What happens in a general election?

General elections decide who represents us in government. New Zealand usually has a general election every 3 years.

The voting system we use in a general election is called Mixed Member Proportional (MMP).

What is MMP?

The general election cycle

General elections follow a 3-year cycle. Rules and timelines guide what happens in each stage of the cycle.

Prime Minister announces election date

Before Parliament’s maximum term of 3-years is over, the Prime Minister (PM) must decide when the next general election will be held.

Once the PM announces the date, the general election cycle starts, following the rules in the Constitution Act 1986 and the Electoral Act 1993.

The PM can call a ‘snap election’ or early election — an election held before the 3-year term is up. However, snap elections aren’t common in New Zealand.

Parliament dissolves and the Governor-General delivers the ‘writ’

At the end of each 3-year term, Parliament dissolves. The Governor-General then gives the chief electoral officer a written notice (a writ) saying that a general election needs to be held. The writ includes the:

  • election date
  • deadline for nominating candidates
  • deadline for returning the writ with the names of the winning candidates.

Candidates are nominated to stand for election

Both electorate and party candidates are nominated during a set period. The deadline is included in the writ.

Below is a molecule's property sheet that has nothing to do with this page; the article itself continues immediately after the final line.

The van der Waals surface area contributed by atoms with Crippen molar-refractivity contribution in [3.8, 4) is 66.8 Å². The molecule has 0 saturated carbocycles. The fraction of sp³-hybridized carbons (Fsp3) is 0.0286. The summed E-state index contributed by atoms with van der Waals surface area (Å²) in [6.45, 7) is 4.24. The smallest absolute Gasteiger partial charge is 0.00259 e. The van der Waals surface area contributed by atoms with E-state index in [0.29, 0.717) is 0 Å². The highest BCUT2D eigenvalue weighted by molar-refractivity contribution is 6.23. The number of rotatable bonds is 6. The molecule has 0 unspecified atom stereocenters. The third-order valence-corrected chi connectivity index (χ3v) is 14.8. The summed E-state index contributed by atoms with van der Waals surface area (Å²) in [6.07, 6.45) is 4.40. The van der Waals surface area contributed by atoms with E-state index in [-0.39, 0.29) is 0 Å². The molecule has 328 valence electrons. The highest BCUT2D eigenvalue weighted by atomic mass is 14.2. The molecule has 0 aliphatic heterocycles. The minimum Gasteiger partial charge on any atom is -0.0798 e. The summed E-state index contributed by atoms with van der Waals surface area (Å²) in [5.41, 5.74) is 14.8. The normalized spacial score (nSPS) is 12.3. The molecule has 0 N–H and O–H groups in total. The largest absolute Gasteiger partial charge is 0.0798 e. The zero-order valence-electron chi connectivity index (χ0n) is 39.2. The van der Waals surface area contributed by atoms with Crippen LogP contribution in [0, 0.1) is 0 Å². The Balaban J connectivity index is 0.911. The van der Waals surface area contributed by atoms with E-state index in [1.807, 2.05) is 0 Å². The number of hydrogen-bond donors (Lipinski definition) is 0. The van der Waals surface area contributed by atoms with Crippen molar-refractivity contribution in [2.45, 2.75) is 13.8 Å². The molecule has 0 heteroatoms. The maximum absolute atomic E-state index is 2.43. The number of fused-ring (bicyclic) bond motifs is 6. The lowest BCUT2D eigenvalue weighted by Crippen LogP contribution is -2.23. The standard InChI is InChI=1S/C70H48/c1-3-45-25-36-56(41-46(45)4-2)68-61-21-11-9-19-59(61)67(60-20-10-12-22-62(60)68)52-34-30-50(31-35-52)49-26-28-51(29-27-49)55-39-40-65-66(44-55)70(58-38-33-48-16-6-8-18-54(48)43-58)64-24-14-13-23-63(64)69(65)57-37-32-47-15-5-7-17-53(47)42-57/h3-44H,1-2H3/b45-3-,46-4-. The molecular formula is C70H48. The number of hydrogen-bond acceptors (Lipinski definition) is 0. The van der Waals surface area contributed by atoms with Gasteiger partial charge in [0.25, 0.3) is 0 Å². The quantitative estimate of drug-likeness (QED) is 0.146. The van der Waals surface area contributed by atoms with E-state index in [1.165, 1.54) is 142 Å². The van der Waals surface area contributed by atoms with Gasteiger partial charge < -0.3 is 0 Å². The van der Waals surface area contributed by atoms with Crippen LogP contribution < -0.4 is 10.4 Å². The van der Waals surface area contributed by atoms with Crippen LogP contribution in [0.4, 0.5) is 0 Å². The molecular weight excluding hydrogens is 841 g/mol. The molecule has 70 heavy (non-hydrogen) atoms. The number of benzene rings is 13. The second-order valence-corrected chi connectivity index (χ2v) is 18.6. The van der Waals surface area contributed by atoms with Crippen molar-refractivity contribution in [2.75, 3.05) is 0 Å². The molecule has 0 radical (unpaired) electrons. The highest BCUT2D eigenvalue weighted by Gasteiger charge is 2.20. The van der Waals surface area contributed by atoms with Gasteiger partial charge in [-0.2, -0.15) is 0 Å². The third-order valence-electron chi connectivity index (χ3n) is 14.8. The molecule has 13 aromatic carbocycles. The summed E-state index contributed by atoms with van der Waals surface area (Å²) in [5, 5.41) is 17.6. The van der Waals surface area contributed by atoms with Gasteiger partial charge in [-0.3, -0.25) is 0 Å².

Electorate candidates can stand for a party or as an independent candidate.

Each registered political party that’s contesting the party vote must send us their party list. A party list ranks candidates in the order the party wants them to get seats in Parliament.

How are MPs elected?

Voting begins

Voting opens around 2 weeks before election day. Many people choose to vote before our official election day — that’s called advance voting. However, voters have until 7pm on election day to vote.

Everyone who is enrolled to vote gets two votes: an electorate vote and a party vote. The electorate vote is for the candidate you want to represent the area you live in (your electorate). The party vote is for the party you want to represent you.

We publish preliminary results

On election night we publish the preliminary results for each party and electorate candidate. The preliminary results give an early idea of how parties and candidates are doing before the final count is complete.

The chief electoral officer declares the official results

The chief electoral officer usually declares the official election results 14 days after election day. However, it can be up to 3 weeks before we know the final results. The count process is very thorough and takes time to complete.

How are votes counted?

Recounts or petitions may be held

For a limited time after an election:

  • electorate candidates can apply to a District Court Judge for a recount of the electorate vote
  • party secretaries can apply for a recount of the party vote in one or more electorates.

If a Judge approves a recount application, the official recount process begins. We declare the results once the recount is complete.

Election recounts and petitions

The chief electoral officer returns the writ

When the official count is final, the chief electoral officer returns the writ with the names of the winning candidates.

Seats in Parliament are allocated

Every candidate who wins an electorate gets a seat in Parliament.

The remaining seats are filled from party lists according to the share of the party vote each party got.

The political party or group of parties with the most seats becomes the government. Under MMP, one party may not have a large enough share of the votes to govern alone. Parties usually have to negotiate to form a government.

Election cycle ends

The election cycle ends when the newly elected MPs take their seats and Parliament resumes.